Sunday, October 23, 2011

The importance of pronouns


"Who gave Himself for our sins." ~ Galatians 1:4
But how may we obtain remission of sin. Paul answereth that the man Jesus Christ hath given Himself for them that our sins are taken away by no other means than by the Son of God delivered unto death. With such gunshot and artillery must all other notions be destroyed, all doctrine of merit, works and superstitious ceremonies. For if our sins may be taken away by our own works, merit and satisfaction, what needed the Son of God to be given for them.  But seeing He was given for them it followeth that we cannot put them away ourselves. Again, by this sentence it is declared that our sins are so great, so infinite and invincible, that is is impossible for the whole world to satisfy for one of them. And surely the greatness of the ransom (namely Christ, the Son of God) declareth sufficiently that we can  neither satisfy for sin; nor have dominion over it. The force and power of sin is set forth, and amplified exeedingly by these words, "which gave Himself for our sins".
Weigh diligently every word of Paul, and mark well the pronoun "our"; for the effect consisteth in the well applying of the pronouns, which we find very often in the Scriptures, wherever there is some vehemency and power.  Thou wilt easily say and believe that Christ the Son of God was given for the sins of Peter and Paul and of other saints whom we account worthy of this grace; but it is a very hard thing, that thou, which judgeth thyself unworthy of this grace shouldst from thine heart say and believe that Christ was given for thine invincible, infinite and horrible sins. Therefore, without the pronoun it is an easy matter to amplify and magnify the benefits of Christ, that He was given for sins, but other men's sins which were worthy. But when it cometh to the putting of the pronoun "our", then our weak nature, and reason, starteth back, and dare not come nigh unto God, nor promise to herself that so great a treasure shall be freely given to her.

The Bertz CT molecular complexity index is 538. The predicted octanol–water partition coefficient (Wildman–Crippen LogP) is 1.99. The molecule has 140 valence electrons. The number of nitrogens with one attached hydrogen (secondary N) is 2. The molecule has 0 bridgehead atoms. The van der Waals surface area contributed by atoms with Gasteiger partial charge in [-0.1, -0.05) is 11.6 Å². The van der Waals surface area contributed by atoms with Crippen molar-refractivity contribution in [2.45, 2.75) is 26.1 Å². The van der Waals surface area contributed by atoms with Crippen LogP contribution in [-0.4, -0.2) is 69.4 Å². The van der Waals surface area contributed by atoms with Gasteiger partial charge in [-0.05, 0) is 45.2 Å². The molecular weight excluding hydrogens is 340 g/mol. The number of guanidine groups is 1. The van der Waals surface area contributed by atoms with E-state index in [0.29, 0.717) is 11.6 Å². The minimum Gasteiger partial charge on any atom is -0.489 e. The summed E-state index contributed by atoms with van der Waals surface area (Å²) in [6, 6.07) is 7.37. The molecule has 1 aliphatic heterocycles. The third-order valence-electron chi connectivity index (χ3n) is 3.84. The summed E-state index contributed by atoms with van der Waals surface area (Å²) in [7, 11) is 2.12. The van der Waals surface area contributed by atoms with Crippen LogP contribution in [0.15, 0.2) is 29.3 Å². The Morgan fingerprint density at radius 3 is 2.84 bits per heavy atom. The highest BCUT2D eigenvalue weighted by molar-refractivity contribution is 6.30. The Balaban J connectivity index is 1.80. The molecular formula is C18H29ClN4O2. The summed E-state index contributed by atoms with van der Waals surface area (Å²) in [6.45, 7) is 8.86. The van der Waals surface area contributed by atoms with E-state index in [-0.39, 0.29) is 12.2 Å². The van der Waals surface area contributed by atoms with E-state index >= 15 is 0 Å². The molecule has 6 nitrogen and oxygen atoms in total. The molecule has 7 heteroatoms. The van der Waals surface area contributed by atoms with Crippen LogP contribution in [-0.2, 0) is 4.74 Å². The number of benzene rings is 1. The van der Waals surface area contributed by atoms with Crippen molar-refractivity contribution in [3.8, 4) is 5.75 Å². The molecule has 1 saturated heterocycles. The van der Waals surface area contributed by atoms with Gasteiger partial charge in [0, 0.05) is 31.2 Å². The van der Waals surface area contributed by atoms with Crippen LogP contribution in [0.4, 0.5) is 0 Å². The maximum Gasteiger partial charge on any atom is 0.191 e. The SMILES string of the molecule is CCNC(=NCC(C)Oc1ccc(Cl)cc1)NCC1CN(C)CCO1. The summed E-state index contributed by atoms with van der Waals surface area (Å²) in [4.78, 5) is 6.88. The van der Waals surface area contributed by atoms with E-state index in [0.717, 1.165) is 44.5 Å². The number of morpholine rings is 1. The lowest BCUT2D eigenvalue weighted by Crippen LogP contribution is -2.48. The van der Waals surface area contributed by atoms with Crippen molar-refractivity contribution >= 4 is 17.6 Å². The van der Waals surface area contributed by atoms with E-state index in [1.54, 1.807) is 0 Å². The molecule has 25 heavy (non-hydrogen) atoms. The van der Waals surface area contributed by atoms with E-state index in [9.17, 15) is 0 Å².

...
[Christ] is no caster down of the afflicted, but a raiser up of those that are fallen, a merciful reliever and comforter of the heavy and broken-hearted. Else would Paul lie in saying: "which gave Himself for our sins".
~ Martin Luther, Commentary on Galatians

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